The Answer Choices

With all of that in mind, let’s examine the answer choices.

(A) None of our feelings are within our control.

Why incorrect: Simply put, this doesn’t get the job done. It may be a necessary assumption, although it’s not obvious to me that it is. In any case, it doesn’t bridge the gap between [4] and [5]

(B) People should not make promises to do something that is not within their control.

Why incorrect: Tempting (at least more so than answer choice A) because of the inclusion of the words “should not.” But the main conclusion doesn’t say that people should not make these kinds of promises; rather, it says that when these kinds of promises are made, people should not take a particular word in these promises in a particular context. Tempting, but can be confidently eliminated.

(C) Love can legitimately be taken to refer to something other than feelings.

Why incorrect: When I first read this AC I immediately crossed it off, and I’m comfortable doing the same now. It’s definitely not sufficient–it doesn’t bridge the gap to ‘should’– and it’s not clear to me that it’s even necessary. Who cares if love can legitimately be taken to refer to something other than feelings? What does that have to do with the ethicist’s argument?

(D) Promises should not be interpreted in such a way that they make no sense.

Why correct: Ah. This does the trick. If this statement is true, and if premise [4] is true, then it follows that no one should take “love” in marital vows to be referring to feelings.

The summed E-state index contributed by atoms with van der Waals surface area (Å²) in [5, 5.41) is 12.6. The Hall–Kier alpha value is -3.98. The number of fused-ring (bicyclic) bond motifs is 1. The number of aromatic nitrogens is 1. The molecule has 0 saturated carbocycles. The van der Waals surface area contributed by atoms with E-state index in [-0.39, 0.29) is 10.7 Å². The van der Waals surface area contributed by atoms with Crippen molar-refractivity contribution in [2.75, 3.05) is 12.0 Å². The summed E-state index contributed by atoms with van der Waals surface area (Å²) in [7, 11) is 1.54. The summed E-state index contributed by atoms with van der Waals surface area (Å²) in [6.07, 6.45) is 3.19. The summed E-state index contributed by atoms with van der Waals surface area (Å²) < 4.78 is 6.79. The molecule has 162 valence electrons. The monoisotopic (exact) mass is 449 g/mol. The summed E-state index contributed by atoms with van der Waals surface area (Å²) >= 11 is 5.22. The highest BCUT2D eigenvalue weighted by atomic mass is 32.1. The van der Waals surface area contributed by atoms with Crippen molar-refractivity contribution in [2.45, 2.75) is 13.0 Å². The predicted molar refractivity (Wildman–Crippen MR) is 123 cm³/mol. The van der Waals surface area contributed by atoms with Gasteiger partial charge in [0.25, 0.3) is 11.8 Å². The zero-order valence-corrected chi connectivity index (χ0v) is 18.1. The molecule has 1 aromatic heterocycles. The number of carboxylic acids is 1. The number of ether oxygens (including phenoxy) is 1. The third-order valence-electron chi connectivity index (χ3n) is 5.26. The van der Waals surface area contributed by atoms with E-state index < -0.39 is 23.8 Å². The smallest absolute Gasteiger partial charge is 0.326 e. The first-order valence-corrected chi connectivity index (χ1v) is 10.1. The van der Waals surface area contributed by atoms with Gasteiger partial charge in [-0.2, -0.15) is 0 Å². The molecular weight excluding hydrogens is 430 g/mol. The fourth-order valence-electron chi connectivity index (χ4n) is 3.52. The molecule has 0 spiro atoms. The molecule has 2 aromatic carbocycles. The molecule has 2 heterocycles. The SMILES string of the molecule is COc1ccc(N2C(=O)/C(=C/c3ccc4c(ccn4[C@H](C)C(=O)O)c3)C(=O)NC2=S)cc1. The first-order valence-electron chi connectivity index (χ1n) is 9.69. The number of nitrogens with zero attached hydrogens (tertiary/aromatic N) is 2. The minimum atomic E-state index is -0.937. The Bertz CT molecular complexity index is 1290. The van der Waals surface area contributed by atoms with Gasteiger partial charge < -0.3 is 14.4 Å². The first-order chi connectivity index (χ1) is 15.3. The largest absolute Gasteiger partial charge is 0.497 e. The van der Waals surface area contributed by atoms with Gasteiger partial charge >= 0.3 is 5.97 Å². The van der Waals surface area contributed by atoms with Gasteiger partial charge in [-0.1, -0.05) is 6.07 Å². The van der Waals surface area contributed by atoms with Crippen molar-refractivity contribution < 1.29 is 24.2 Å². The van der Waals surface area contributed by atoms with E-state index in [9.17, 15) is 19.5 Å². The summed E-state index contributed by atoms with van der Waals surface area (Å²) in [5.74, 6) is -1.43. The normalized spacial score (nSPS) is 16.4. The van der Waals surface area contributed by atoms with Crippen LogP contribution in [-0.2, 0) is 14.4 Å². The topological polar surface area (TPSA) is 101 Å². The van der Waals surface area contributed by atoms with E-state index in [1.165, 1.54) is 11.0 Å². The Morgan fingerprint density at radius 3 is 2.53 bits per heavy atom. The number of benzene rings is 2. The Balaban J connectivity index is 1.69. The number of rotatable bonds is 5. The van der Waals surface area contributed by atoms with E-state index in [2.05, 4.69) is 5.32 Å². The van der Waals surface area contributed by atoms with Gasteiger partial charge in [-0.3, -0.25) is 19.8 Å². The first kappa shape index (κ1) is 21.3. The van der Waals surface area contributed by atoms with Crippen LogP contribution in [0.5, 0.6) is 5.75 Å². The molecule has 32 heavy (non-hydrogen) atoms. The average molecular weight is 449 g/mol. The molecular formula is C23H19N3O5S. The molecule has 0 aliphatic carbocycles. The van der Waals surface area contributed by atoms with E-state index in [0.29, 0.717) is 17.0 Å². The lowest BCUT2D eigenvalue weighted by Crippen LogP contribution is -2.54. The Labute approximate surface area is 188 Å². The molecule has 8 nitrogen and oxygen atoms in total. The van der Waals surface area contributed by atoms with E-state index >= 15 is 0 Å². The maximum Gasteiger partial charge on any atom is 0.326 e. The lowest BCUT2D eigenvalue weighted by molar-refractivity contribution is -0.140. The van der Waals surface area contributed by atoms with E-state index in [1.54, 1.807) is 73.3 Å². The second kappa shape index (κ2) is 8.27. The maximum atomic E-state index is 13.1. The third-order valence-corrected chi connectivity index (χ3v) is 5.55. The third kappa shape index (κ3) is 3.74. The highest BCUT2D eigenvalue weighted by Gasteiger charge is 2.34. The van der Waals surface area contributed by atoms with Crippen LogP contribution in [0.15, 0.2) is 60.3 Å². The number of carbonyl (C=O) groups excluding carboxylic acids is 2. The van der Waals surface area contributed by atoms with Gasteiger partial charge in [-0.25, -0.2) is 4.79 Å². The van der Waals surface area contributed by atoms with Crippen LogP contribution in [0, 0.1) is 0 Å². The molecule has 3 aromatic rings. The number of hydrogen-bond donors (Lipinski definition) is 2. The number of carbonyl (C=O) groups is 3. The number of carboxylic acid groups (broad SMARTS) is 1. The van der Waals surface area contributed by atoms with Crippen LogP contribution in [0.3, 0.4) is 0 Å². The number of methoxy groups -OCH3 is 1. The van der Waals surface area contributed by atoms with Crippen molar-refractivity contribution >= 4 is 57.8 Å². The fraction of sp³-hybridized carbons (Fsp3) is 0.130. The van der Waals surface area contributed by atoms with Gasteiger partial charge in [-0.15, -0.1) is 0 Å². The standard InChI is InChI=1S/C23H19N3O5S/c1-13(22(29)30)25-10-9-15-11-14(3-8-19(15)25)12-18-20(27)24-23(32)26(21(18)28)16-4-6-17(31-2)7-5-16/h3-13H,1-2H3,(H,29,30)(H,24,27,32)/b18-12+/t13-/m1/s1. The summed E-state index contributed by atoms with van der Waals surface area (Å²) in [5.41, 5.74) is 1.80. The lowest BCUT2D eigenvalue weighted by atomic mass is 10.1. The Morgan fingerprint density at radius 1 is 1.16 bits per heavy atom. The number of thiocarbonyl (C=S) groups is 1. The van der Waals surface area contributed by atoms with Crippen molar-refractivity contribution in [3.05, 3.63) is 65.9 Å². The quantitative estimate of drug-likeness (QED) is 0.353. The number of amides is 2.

We’ve already said that marital vows contain the promise to love “until death do us part.” And we’ve concluded from the other premises that the statement “If love in marital vows refers to a feeling, then the promise to love ‘until death do us part’ makes no sense” is true. So if it’s true that promises should not be interpreted in such a way that they make no sense, it’s also true that no one should take ‘love’ in the context of marital vows to be referring to feelings.

(E) Promises that cannot be kept do not make any sense.

Why incorrect: This was the other answer choice I was considering when first taking this section. For some reason it sounded good to me. Now, I’m not really sure why I was drawn to it–how the hell does it help us get to the main conclusion? In fact, I’m not sure it’s even a necessary assumption. A promise to do something not within control makes no sense, but is a promise to do something not within one’s control the same thing as a promise that cannot be kept? Maybe. I’m not sure. (E) is 100% not sufficient for our purposes.

Sweet, Sweet Victory

I originally chose (D) on this section, and it turns out (D) is the correct answer. But I had this question circled because I wasn’t 100% confident in my answer choice. By outlining the argument’s structure and analyzing the question thoroughly, I see that this question was not terribly difficult and I feel more confident about my reasoning. Hopefully you do, too.

Thanks for reading!